A more recent addition to the comment bank has been marking sections of the text in different colors for convenience. There are at least 5 or 6 comments that I will be using and/or building on for an activity, so it’s far easier to find my way around if each is a different color. I wish I could say I was color coding them – it sounds more organized – but it’s nothing as sophisticated as that; I just mark them in different color so each comment stands out from the ones above and below.
So that’s it, really. It’s a significant timesaver, relatively simple to do – okay, it does take up a bit of time the first time around, but you’ll be tweaking it every semester anyway, so it doesn’t need to be perfect – and is very convenient if you’re doing your grading via an LMS. Plus I think it makes me look at student work more objectively and fairly, although that may just be wishful thinking.
Do you use a comment bank? Any tips you’d like to share? I’m particularly interested if anyone uses anything similar in a classroom environment.
Last week I somewhat unexpectedly spent a couple of days in Zagreb. I say unexpectedly because I hadn’t planned on going back before the end of the winter semester, which is in early February at my institution.
Rewind to sometime in September, when I sent in my application form for the Online Course of the Year Award at the University of Zagreb. My students can testify to the fact that I’d been hinting I would do this since last November. Last year’s winter semester was the first time I had taught practically the entire course online, and was so pleased and encouraged at the way it had turned out – the way I’d been able to handle the instructional design and tech-related issues, the way the students had responded – that I thought I might as well apply and see where it would get me (us). At the very least, I figured I would get some useful feedback.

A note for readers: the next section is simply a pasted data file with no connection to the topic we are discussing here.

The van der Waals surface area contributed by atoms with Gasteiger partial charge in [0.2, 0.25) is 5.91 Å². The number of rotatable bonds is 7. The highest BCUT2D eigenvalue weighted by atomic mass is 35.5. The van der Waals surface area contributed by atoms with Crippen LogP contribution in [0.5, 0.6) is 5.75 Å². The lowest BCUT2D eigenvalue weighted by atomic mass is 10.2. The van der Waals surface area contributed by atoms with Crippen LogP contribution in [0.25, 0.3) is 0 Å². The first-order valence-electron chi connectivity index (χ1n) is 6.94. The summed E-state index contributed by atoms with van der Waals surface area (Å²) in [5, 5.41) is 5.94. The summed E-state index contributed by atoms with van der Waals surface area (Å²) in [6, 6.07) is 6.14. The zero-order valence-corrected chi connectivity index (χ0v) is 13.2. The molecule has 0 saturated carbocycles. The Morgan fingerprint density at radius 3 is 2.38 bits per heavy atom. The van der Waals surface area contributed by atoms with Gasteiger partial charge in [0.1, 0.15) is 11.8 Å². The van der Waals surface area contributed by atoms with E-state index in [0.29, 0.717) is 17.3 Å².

Despite this, I procrastinated with completing the application form to the point of finding myself hunched over my laptop at 1 am on the morning of the deadline. I guess it was probably part procrastination and part trepidation at the thought of someone from the outside going through the course and passing judgment. It’s like being observed, only with a really bright flashlight and a magnifying glass. And for more than 45 minutes.
I was assigned a panel of five judges, who were given login details so they could access the course, and one day in October a webinar was organized whereby I could present the course to the panel and answer their questions. In early November I was notified that Writing in English had won one of the three awards given this year – the one for the use of web 2.0 tools (or social software). To put this into perspective I should note that there were around 3,000 courses registered in Merlin (Zagreb University’s Moodle-based LMS) at the beginning of the current academic year. This may seem like a pretty big number, but either the majority of the course designers/tutors are uninterested in awards, or find the application process a hassle, because only 11 applied. Perhaps they missed the deadline? Anyway, in addition to having your hard work publicly recognized and praised, which is no bad thing, there is also a cash prize – not a sum that means I’ll never have to work again, but not entirely insignificant either.